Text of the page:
Mela Ram was a photographer who might have warmly welcomed the advent of the real-photograph as a way for his art to take precedence over the vagaries of publishing in collotype or halftone using hand-tinted color to enhance images (there are few
[Original caption] A Malingerer. The picture shows a bullock fallen on the road. The coolies in attendance, believing the animal to be a malingerer, would coerce him into activity by throwing red pepper into his eyes. [end]
The word "mali" apparently comes from the Sanskrit "mala" or garland via Hindi. Malis seem to be generally shown crouching on postcards.
[Verso, handwritten] "Upper Burma, May 8/18 My dear Annie, I am pleased to hear from Mother that you got some
[Original caption] A Native Bullock Cart, Northern India. This most popular means of conveyance throughout India is the bullock cart.
Initialed "MD" in the right corner, Dhurandhar deftly captures early Bombay life. The labourer on the cart nearly falls backwards as he pulls the box up. A pretty tree separates the bullocks from the cart.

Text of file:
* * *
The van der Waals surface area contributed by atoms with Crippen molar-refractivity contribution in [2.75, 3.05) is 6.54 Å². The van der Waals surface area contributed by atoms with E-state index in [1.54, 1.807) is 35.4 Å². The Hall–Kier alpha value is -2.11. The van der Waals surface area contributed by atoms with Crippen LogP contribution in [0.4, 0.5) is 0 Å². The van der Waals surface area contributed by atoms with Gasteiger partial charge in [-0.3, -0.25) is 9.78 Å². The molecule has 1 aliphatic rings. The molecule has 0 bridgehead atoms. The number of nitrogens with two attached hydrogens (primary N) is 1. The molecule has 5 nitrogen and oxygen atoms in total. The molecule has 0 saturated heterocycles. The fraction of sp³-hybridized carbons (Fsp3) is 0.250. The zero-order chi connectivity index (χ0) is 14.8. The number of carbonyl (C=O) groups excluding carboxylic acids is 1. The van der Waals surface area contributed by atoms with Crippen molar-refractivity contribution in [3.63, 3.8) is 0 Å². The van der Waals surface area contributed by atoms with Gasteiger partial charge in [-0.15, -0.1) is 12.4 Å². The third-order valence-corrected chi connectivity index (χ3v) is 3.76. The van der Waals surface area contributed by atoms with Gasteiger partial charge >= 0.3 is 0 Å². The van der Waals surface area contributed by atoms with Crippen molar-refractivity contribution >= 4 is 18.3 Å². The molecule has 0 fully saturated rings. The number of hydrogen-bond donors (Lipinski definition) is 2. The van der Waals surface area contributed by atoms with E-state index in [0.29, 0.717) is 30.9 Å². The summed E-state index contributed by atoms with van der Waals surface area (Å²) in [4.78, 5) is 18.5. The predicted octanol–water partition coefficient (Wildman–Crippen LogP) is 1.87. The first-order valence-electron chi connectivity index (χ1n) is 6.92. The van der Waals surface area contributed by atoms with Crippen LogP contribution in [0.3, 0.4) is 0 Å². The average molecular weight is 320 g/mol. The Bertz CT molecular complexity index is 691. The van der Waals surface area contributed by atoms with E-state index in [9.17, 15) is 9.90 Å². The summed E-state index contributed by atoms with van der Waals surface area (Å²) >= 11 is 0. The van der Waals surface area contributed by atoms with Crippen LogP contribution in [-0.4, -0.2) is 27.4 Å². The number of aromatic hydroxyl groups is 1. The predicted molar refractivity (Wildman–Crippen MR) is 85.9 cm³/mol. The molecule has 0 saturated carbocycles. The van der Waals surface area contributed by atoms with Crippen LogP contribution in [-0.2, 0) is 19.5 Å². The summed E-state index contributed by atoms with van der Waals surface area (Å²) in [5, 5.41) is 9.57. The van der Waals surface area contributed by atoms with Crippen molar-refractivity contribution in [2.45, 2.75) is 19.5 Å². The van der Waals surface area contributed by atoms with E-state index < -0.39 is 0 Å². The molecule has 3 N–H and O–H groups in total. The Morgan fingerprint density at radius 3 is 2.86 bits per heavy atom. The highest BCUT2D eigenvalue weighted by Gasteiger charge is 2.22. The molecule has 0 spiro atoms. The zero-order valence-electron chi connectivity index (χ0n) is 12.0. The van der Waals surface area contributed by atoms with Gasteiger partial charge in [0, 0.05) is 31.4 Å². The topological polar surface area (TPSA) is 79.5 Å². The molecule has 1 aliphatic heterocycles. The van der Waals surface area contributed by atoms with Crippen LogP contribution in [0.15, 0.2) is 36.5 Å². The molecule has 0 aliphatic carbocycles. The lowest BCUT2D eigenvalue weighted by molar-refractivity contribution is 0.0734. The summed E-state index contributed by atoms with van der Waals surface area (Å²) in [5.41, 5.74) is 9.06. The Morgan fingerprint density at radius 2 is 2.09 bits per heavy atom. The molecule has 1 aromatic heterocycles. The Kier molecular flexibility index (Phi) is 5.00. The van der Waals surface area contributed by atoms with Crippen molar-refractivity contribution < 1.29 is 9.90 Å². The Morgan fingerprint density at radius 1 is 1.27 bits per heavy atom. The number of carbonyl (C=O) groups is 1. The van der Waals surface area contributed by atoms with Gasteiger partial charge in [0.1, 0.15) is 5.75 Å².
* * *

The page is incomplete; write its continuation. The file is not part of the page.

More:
The growth of a city like Bombay was largely dependent on the work of laborers who carried bricks and building materials on wicker baskets on construction sites, much like they do today, which must be part of the reason why they were such common
Some of the most interesting postcards are bazaar and storefront scenes, which can be staged or candid, but always seem to contain a wealth of information about life a century or more ago.
The Princely State of Chamba appeared on few postcards during the Raj even though its rulers seemed to have good relationships with a number of Punjab-based photographers, including Fred Bremner and John Burke.
There are not that many postcards showing the charpai [charpoy], a ubiquitous feature of Indian life, defined in Hobson-Jobson (1903, p.